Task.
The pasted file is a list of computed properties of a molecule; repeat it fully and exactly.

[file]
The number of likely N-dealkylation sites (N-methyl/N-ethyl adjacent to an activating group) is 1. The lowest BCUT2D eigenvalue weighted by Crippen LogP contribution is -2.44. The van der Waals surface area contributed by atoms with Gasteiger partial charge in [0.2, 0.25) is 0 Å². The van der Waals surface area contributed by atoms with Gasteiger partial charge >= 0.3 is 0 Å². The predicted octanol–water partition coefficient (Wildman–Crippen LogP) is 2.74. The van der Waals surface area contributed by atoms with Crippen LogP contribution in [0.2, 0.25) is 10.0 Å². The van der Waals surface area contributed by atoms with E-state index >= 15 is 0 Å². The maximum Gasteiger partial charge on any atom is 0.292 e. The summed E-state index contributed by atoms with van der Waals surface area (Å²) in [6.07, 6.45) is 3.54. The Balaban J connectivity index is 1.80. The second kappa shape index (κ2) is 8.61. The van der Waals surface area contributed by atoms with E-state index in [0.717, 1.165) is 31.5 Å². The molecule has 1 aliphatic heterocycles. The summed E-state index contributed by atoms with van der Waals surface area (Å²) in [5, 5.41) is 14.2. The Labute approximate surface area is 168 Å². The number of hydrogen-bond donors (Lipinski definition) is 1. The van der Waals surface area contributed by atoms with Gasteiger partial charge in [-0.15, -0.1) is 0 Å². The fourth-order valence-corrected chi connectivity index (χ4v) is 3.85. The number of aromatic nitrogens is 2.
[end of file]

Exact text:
The number of likely N-dealkylation sites (N-methyl/N-ethyl adjacent to an activating group) is 1. The lowest BCUT2D eigenvalue weighted by Crippen LogP contribution is -2.44. The van der Waals surface area contributed by atoms with Gasteiger partial charge in [0.2, 0.25) is 0 Å². The van der Waals surface area contributed by atoms with Gasteiger partial charge >= 0.3 is 0 Å². The predicted octanol–water partition coefficient (Wildman–Crippen LogP) is 2.74. The van der Waals surface area contributed by atoms with Crippen LogP contribution in [0.2, 0.25) is 10.0 Å². The van der Waals surface area contributed by atoms with E-state index >= 15 is 0 Å². The maximum Gasteiger partial charge on any atom is 0.292 e. The summed E-state index contributed by atoms with van der Waals surface area (Å²) in [6.07, 6.45) is 3.54. The Balaban J connectivity index is 1.80. The second kappa shape index (κ2) is 8.61. The van der Waals surface area contributed by atoms with E-state index in [0.717, 1.165) is 31.5 Å². The molecule has 1 aliphatic heterocycles. The summed E-state index contributed by atoms with van der Waals surface area (Å²) in [5, 5.41) is 14.2. The Labute approximate surface area is 168 Å². The number of hydrogen-bond donors (Lipinski definition) is 1. The van der Waals surface area contributed by atoms with Gasteiger partial charge in [-0.15, -0.1) is 0 Å². The fourth-order valence-corrected chi connectivity index (χ4v) is 3.85. The number of aromatic nitrogens is 2.